Most parents are aware that there is some negative buzz about artificial dyes in the media and want to know if they are harmful to their toddler’s health. If you ever want to be more concerned about artificial dyes in your child’s environment, do a Google search for it. You can begin to type the word in the search box, and the pull down menu for it displays artificial dyes and ADHD, artificial dyes and cancer, artificial dyes and autism and a whole slew of disorders linked to the fake dyes. That’s a disturbing trend, and you haven’t even really started the search yet!
Still, the Internet can be a Chicken Little about these kinds of things, and you can get stirred up without a lot of solid information to back it up if you’re not careful. It doesn’t hurt to go ahead and get some artificial dyes out of your child’s environment immediately.
For instance, the next time your toddler spills mac and cheese in their playard, you can remove the fabric and wash it in a dye-free washing detergent (why does boxed macaroni and cheese have to glow in the dark, by the way? Yuck!). Don’t have a playard with removable material? You can research online to get ideas of playards that have easily removable fabric features.
It’s usually an easy fix to wash your child’s clothes without fake dyes, and your toddler’s sensitive skin will probably thank you for it. Getting it out of everything in their environment is going to take quite a bit more work because companies have been adding them to a lot of different household products and foods for a long time. Why do they do it? They do it because these fake colorings are cheaper, stable and brighter than most natural colorings – and they know, just as you do, that little children like bright colored foods.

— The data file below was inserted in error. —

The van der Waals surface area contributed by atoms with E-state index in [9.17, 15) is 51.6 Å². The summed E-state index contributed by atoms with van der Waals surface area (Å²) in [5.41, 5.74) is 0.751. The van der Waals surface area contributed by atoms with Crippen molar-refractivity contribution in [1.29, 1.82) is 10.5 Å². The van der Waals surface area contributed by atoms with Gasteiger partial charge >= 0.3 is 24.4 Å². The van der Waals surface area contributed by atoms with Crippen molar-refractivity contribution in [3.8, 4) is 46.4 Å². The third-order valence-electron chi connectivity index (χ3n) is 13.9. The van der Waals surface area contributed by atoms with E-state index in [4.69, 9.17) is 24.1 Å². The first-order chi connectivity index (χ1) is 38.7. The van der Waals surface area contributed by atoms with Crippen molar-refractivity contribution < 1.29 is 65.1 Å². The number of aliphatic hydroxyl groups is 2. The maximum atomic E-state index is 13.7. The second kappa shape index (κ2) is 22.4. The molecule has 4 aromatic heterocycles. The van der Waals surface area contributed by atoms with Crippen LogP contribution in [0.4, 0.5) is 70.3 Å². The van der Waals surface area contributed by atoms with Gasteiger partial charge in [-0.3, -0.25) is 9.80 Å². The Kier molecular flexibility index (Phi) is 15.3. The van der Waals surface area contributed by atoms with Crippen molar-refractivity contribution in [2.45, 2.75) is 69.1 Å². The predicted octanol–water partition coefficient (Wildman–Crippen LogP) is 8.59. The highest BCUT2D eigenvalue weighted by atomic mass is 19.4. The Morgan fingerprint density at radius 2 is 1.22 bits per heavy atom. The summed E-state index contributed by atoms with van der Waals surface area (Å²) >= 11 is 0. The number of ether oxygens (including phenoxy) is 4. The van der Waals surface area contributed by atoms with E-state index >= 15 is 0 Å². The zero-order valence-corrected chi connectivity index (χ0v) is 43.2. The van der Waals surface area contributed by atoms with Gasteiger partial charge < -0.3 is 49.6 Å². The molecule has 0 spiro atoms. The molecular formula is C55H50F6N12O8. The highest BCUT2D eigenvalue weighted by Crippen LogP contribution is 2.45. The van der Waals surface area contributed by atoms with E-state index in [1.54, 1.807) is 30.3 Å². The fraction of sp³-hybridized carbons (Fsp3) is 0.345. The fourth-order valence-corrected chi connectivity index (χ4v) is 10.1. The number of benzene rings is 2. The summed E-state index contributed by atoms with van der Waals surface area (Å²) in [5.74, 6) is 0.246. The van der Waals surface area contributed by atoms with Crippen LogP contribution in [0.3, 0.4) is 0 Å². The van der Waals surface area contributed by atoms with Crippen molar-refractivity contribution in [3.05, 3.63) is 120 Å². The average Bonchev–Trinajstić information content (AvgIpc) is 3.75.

For instance, fake colorings are in many brightly colored candies, sodas and fruit drinks, and they’re even in foods that don’t have any color such as white frosting and marshmallows. They’re also in shampoos and toothpaste. They’re in so many products that it makes it hard to avoid them. However, are these chemicals safe? Could you be putting your toddler at risk? Some studies suggest it may be a good idea to take them out of your child’s diet because they may be harming their health. Consider the following studies on the subject:
Artificial Dyes and Adverse Effects on Your Child
Many corporations have argued that artificial colorings are innocuous, and fruit-cocktail producers even swayed the Department of Agriculture to block the Food and Drug Administration’s efforts to ban Red#3 as a food additive. Our children are now eating red maraschino cherries that cause thyroid cancer in lab rats when they are fed massive quantities of it. Similarly, purple and orange food colorings have been shown to impair mental functions and other fake colorings have been linked to toxicity of the brain.1
The FDA has been looking into a connection between artificial dyes and harmful health effects for years. They announced in 2010 that artificial dyes make some children with ADHD and other behavioral problem behaviors worse. Children with ADHD who participated in studies that consumed food and drink that contained artificial dyes had increased hyperactivity, one of the symptoms of ADHD.